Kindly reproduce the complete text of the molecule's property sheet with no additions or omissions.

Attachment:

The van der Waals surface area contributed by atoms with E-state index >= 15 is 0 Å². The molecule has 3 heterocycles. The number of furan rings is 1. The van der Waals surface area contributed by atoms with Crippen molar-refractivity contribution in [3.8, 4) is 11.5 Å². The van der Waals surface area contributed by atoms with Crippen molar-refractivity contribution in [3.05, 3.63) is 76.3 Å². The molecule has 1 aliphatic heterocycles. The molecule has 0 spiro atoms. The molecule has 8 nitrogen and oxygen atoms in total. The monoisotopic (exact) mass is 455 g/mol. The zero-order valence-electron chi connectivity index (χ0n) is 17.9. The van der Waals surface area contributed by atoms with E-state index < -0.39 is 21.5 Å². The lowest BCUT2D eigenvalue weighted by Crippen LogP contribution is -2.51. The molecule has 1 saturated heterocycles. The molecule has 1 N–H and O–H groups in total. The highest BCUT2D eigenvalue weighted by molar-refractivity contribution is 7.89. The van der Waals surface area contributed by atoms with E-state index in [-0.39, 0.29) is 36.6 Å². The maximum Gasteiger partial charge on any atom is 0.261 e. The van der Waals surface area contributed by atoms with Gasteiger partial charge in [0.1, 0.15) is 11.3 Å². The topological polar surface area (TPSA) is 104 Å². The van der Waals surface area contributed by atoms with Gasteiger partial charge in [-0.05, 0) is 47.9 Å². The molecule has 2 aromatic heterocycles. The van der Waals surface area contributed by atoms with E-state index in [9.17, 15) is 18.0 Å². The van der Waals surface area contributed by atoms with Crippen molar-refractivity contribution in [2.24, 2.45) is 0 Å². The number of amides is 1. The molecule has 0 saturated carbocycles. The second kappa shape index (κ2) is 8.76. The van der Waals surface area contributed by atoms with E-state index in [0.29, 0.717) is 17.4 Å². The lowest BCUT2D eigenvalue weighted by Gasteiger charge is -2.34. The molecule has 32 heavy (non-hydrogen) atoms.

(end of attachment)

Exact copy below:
The van der Waals surface area contributed by atoms with E-state index >= 15 is 0 Å². The molecule has 3 heterocycles. The number of furan rings is 1. The van der Waals surface area contributed by atoms with Crippen molar-refractivity contribution in [3.8, 4) is 11.5 Å². The van der Waals surface area contributed by atoms with Crippen molar-refractivity contribution in [3.05, 3.63) is 76.3 Å². The molecule has 1 aliphatic heterocycles. The molecule has 0 spiro atoms. The molecule has 8 nitrogen and oxygen atoms in total. The monoisotopic (exact) mass is 455 g/mol. The zero-order valence-electron chi connectivity index (χ0n) is 17.9. The van der Waals surface area contributed by atoms with E-state index < -0.39 is 21.5 Å². The lowest BCUT2D eigenvalue weighted by Crippen LogP contribution is -2.51. The molecule has 1 saturated heterocycles. The molecule has 1 N–H and O–H groups in total. The highest BCUT2D eigenvalue weighted by molar-refractivity contribution is 7.89. The van der Waals surface area contributed by atoms with E-state index in [-0.39, 0.29) is 36.6 Å². The maximum Gasteiger partial charge on any atom is 0.261 e. The van der Waals surface area contributed by atoms with Gasteiger partial charge in [0.1, 0.15) is 11.3 Å². The topological polar surface area (TPSA) is 104 Å². The van der Waals surface area contributed by atoms with Gasteiger partial charge in [-0.05, 0) is 47.9 Å². The molecule has 2 aromatic heterocycles. The van der Waals surface area contributed by atoms with E-state index in [9.17, 15) is 18.0 Å². The van der Waals surface area contributed by atoms with Crippen molar-refractivity contribution in [2.24, 2.45) is 0 Å². The number of amides is 1. The molecule has 0 saturated carbocycles. The second kappa shape index (κ2) is 8.76. The van der Waals surface area contributed by atoms with E-state index in [0.29, 0.717) is 17.4 Å². The lowest BCUT2D eigenvalue weighted by Gasteiger charge is -2.34. The molecule has 32 heavy (non-hydrogen) atoms.